Higher prices and tight inventory on existing homes are slowing home sales according to two reports released this week.
Pending home sales for August, released by The National Association of Realtors, reports pending home sales retreated in August. The Pending Home Sales Index, based on contract signings, dropped 1.4 percent to 109.4 in August, compared to 110.9 in July and 103.1 in August 2014.
Median existing home price is expected to increase 5.8 percent in 2015 with total existing home sales increasing 7 percent to 5.28 million, said Lawrence Yun, NAR chief economist in the NAR press release. The forecast for sales is about 25 percent lower than the high set in 2005 at 7.08 million.
“Pending sales have leveled off since mid–summer, with buyers being bounded by rising prices and few available and affordable properties within their budget,” said Yun. “Even with existing–housing supply barely budging all summer and no relief coming from new construction, contract activity is still higher than earlier this year and a year ago.”
“The possibility of a government shutdown and any ongoing instability in the equity markets could cause some households to put off buying for the time being,” adds Yun. “Furthermore, adapting to the changes being implemented next month in the mortgage closing process could delay some sales.”
Regionally, pending home sales declined in the Northeast by 5.6 percent in August and 0.4 percent in the Midwest. Sales picked up in the South with a 2.2 percent monthly gain and in the West by 1.8 percent.
Prices for homes continue to rise according to the S&P/Case-Shiller Home Price Indices. The National Home Price Index rose 4.7 percent year over year in July 2015 compared to a 4.5 percent in increase in June. The 10-City Composite was unchanged from the previous month, rising 4.5 percent year over year. The 20-City Composite gained 5.0 percent y/y.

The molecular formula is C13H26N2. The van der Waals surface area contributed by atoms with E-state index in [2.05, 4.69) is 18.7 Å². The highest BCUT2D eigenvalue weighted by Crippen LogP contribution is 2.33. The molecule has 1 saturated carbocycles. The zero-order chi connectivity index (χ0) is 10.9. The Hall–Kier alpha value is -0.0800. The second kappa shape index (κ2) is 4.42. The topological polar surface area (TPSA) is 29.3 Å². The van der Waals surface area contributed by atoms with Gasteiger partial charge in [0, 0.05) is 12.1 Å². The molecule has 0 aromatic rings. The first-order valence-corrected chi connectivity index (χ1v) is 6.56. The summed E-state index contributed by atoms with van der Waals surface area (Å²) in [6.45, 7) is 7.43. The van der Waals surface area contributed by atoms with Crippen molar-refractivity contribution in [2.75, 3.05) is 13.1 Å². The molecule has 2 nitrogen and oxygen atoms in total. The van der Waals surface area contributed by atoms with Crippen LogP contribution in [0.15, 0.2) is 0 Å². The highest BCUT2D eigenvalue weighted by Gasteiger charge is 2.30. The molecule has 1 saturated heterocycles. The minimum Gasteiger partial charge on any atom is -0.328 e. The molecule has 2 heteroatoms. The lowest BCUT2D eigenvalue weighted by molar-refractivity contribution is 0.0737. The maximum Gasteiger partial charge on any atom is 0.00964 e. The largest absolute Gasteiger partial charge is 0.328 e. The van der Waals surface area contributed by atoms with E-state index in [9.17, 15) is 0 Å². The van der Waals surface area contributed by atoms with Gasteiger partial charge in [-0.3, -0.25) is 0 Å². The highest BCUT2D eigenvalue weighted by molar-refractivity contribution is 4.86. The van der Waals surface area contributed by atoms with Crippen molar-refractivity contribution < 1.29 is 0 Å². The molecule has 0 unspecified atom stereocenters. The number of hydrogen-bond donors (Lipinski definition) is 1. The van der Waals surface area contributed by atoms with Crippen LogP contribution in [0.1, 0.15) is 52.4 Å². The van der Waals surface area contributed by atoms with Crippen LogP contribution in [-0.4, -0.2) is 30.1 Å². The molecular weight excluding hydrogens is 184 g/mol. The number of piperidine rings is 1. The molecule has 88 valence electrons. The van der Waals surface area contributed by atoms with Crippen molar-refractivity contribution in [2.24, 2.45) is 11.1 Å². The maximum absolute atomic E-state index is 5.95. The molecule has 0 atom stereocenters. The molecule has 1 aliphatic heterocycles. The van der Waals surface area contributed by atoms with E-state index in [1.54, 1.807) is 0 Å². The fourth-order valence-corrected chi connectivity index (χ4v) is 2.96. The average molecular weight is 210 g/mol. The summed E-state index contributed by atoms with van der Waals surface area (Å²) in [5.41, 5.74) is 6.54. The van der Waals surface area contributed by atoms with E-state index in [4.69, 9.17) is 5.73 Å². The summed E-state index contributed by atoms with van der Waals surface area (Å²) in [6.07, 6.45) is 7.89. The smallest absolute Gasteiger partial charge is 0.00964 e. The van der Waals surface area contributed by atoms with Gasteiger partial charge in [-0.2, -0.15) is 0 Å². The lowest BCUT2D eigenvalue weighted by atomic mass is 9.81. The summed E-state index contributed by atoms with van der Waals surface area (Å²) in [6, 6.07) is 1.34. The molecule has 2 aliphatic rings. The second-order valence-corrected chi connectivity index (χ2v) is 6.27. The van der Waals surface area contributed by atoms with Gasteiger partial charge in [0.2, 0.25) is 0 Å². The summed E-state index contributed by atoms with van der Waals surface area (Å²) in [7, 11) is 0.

On a month over month basis, before seasonal adjustment, the National Index gained 0.7 percent in July.
“Prices of existing homes and housing overall are seeing strong growth and contributing to recent solid growth for the economy,” says David M. Blitzer, Managing Director and Chairman of the Index Committee at S&P Dow Jones Indices. “The S&P/Case Shiller National Home Price Index has risen at a 4% or higher annual rate since September 2012, well ahead of inflation. Most of the strength is focused on states west of the Mississippi. The three cities with the largest cumulative price increases since January 2000 are all in California: Los Angeles (138%), San Francisco (116%) and San Diego (115%). The two smallest gains since January 2000 are Detroit (3%) and Cleveland (10%). The Sunbelt cities – Miami, Tampa, Phoenix and Las Vegas – which were the poster children of the housing boom have yet to make new all-time highs.
“The economy grew at a 3.9% real annual rate in the second quarter of 2015 with housing making a major contribution. Residential investment grew at annual real rates of 9-10% in the last three quarters (2014:4th quarter, 2015:1st-2nd quarters), far faster than total GDP. Further, expenditures on furniture and household equipment, a sector that depends on home sales and housing construction, also surpassed total GDP growth rates. Other positive indicators of current and expected future housing activity include gains in sales of new and existing housing and the National Association of Home Builders sentiment index. An interest rate increase by the Federal Reserve, now expected in December by many analysts, is not likely to derail the strong housing performance.”
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